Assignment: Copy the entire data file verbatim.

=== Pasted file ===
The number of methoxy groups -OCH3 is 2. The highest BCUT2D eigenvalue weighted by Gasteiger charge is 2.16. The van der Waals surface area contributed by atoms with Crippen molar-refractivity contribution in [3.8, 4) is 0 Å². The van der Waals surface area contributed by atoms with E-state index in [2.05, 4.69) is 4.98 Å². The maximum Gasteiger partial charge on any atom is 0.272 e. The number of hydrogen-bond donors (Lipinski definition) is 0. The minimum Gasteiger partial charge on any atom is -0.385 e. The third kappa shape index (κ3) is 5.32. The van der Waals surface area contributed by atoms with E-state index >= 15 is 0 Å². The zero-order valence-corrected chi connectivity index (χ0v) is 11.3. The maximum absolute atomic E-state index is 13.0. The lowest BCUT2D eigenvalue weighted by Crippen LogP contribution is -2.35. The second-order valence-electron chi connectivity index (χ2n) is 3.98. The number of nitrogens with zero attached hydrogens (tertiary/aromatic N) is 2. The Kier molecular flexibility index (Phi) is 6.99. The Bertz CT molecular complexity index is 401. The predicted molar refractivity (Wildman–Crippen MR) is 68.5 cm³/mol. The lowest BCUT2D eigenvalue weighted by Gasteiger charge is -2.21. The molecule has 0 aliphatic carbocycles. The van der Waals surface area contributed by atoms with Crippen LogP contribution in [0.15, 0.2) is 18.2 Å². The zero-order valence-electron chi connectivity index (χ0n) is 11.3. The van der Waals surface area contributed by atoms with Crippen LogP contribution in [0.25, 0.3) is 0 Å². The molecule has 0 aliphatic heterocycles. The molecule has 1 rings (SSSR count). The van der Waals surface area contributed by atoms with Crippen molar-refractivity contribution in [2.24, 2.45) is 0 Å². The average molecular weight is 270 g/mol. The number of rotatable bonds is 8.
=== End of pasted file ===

The number of methoxy groups -OCH3 is 2. The highest BCUT2D eigenvalue weighted by Gasteiger charge is 2.16. The van der Waals surface area contributed by atoms with Crippen molar-refractivity contribution in [3.8, 4) is 0 Å². The van der Waals surface area contributed by atoms with E-state index in [2.05, 4.69) is 4.98 Å². The maximum Gasteiger partial charge on any atom is 0.272 e. The number of hydrogen-bond donors (Lipinski definition) is 0. The minimum Gasteiger partial charge on any atom is -0.385 e. The third kappa shape index (κ3) is 5.32. The van der Waals surface area contributed by atoms with E-state index >= 15 is 0 Å². The zero-order valence-corrected chi connectivity index (χ0v) is 11.3. The maximum absolute atomic E-state index is 13.0. The lowest BCUT2D eigenvalue weighted by Crippen LogP contribution is -2.35. The second-order valence-electron chi connectivity index (χ2n) is 3.98. The number of nitrogens with zero attached hydrogens (tertiary/aromatic N) is 2. The Kier molecular flexibility index (Phi) is 6.99. The Bertz CT molecular complexity index is 401. The predicted molar refractivity (Wildman–Crippen MR) is 68.5 cm³/mol. The lowest BCUT2D eigenvalue weighted by Gasteiger charge is -2.21. The molecule has 0 aliphatic carbocycles. The van der Waals surface area contributed by atoms with Crippen LogP contribution in [0.15, 0.2) is 18.2 Å². The zero-order valence-electron chi connectivity index (χ0n) is 11.3. The van der Waals surface area contributed by atoms with Crippen LogP contribution in [0.25, 0.3) is 0 Å². The molecule has 0 aliphatic heterocycles. The molecule has 1 rings (SSSR count). The van der Waals surface area contributed by atoms with Crippen molar-refractivity contribution in [2.24, 2.45) is 0 Å². The average molecular weight is 270 g/mol. The number of rotatable bonds is 8.